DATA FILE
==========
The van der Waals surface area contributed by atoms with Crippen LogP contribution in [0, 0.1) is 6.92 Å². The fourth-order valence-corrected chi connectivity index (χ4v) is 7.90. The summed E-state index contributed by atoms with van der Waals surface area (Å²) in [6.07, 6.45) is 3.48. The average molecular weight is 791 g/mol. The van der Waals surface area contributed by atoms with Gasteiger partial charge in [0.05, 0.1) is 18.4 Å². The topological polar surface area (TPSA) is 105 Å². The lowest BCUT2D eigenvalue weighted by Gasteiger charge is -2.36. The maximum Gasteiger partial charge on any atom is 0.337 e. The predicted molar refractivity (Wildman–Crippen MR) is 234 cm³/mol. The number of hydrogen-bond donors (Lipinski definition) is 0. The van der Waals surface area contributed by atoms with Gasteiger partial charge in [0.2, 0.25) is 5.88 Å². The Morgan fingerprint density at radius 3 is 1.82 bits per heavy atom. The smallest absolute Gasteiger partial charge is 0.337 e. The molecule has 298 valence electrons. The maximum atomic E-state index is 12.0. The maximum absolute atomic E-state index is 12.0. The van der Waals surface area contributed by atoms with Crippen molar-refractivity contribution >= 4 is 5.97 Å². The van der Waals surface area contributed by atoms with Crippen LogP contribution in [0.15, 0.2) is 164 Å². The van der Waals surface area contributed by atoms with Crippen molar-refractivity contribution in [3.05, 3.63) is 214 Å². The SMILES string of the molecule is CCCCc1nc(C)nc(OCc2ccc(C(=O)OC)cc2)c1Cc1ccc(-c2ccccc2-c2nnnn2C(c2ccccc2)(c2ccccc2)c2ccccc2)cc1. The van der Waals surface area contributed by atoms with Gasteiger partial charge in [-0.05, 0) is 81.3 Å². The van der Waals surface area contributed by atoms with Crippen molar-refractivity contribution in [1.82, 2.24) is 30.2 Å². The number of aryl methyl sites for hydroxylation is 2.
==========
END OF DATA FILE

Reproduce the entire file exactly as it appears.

The van der Waals surface area contributed by atoms with Crippen LogP contribution in [0, 0.1) is 6.92 Å². The fourth-order valence-corrected chi connectivity index (χ4v) is 7.90. The summed E-state index contributed by atoms with van der Waals surface area (Å²) in [6.07, 6.45) is 3.48. The average molecular weight is 791 g/mol. The van der Waals surface area contributed by atoms with Gasteiger partial charge in [0.05, 0.1) is 18.4 Å². The topological polar surface area (TPSA) is 105 Å². The lowest BCUT2D eigenvalue weighted by Gasteiger charge is -2.36. The maximum Gasteiger partial charge on any atom is 0.337 e. The predicted molar refractivity (Wildman–Crippen MR) is 234 cm³/mol. The number of hydrogen-bond donors (Lipinski definition) is 0. The van der Waals surface area contributed by atoms with Gasteiger partial charge in [0.2, 0.25) is 5.88 Å². The Morgan fingerprint density at radius 3 is 1.82 bits per heavy atom. The smallest absolute Gasteiger partial charge is 0.337 e. The molecule has 298 valence electrons. The maximum atomic E-state index is 12.0. The maximum absolute atomic E-state index is 12.0. The van der Waals surface area contributed by atoms with Crippen molar-refractivity contribution >= 4 is 5.97 Å². The van der Waals surface area contributed by atoms with Crippen LogP contribution in [0.15, 0.2) is 164 Å². The van der Waals surface area contributed by atoms with Crippen molar-refractivity contribution in [3.05, 3.63) is 214 Å². The SMILES string of the molecule is CCCCc1nc(C)nc(OCc2ccc(C(=O)OC)cc2)c1Cc1ccc(-c2ccccc2-c2nnnn2C(c2ccccc2)(c2ccccc2)c2ccccc2)cc1. The van der Waals surface area contributed by atoms with Gasteiger partial charge in [-0.05, 0) is 81.3 Å². The van der Waals surface area contributed by atoms with Crippen molar-refractivity contribution in [1.82, 2.24) is 30.2 Å². The number of aryl methyl sites for hydroxylation is 2.